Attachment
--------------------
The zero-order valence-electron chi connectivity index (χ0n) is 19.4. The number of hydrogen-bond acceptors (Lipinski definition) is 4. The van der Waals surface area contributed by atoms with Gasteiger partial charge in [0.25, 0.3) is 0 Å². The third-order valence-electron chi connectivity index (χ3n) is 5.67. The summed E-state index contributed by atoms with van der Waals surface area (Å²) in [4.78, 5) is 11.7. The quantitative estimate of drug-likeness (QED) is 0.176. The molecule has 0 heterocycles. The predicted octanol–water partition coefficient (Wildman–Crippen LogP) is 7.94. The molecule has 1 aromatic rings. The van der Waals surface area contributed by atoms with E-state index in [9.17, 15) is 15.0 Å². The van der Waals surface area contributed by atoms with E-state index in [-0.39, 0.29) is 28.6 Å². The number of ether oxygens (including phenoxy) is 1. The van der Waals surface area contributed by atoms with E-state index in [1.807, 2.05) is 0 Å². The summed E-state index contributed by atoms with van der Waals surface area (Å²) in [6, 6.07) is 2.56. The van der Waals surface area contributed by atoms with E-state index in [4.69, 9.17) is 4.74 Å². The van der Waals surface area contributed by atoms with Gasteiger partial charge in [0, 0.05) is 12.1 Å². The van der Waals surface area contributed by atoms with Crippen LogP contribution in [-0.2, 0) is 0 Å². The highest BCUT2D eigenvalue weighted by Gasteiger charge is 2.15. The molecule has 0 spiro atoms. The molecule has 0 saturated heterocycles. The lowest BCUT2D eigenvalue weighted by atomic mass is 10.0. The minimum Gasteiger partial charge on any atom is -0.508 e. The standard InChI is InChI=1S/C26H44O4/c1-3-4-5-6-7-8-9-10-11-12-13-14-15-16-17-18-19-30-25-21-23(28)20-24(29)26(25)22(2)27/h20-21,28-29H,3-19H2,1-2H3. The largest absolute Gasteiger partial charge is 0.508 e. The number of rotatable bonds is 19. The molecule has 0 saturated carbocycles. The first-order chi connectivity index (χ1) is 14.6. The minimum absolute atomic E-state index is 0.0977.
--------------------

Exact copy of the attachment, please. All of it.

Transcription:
The zero-order valence-electron chi connectivity index (χ0n) is 19.4. The number of hydrogen-bond acceptors (Lipinski definition) is 4. The van der Waals surface area contributed by atoms with Gasteiger partial charge in [0.25, 0.3) is 0 Å². The third-order valence-electron chi connectivity index (χ3n) is 5.67. The summed E-state index contributed by atoms with van der Waals surface area (Å²) in [4.78, 5) is 11.7. The quantitative estimate of drug-likeness (QED) is 0.176. The molecule has 0 heterocycles. The predicted octanol–water partition coefficient (Wildman–Crippen LogP) is 7.94. The molecule has 1 aromatic rings. The van der Waals surface area contributed by atoms with E-state index in [9.17, 15) is 15.0 Å². The van der Waals surface area contributed by atoms with E-state index in [-0.39, 0.29) is 28.6 Å². The number of ether oxygens (including phenoxy) is 1. The van der Waals surface area contributed by atoms with E-state index in [1.807, 2.05) is 0 Å². The summed E-state index contributed by atoms with van der Waals surface area (Å²) in [6, 6.07) is 2.56. The van der Waals surface area contributed by atoms with E-state index in [4.69, 9.17) is 4.74 Å². The van der Waals surface area contributed by atoms with Gasteiger partial charge in [0, 0.05) is 12.1 Å². The van der Waals surface area contributed by atoms with Crippen LogP contribution in [-0.2, 0) is 0 Å². The highest BCUT2D eigenvalue weighted by Gasteiger charge is 2.15. The molecule has 0 spiro atoms. The molecule has 0 saturated heterocycles. The lowest BCUT2D eigenvalue weighted by atomic mass is 10.0. The minimum Gasteiger partial charge on any atom is -0.508 e. The standard InChI is InChI=1S/C26H44O4/c1-3-4-5-6-7-8-9-10-11-12-13-14-15-16-17-18-19-30-25-21-23(28)20-24(29)26(25)22(2)27/h20-21,28-29H,3-19H2,1-2H3. The largest absolute Gasteiger partial charge is 0.508 e. The number of rotatable bonds is 19. The molecule has 0 saturated carbocycles. The first-order chi connectivity index (χ1) is 14.6. The minimum absolute atomic E-state index is 0.0977.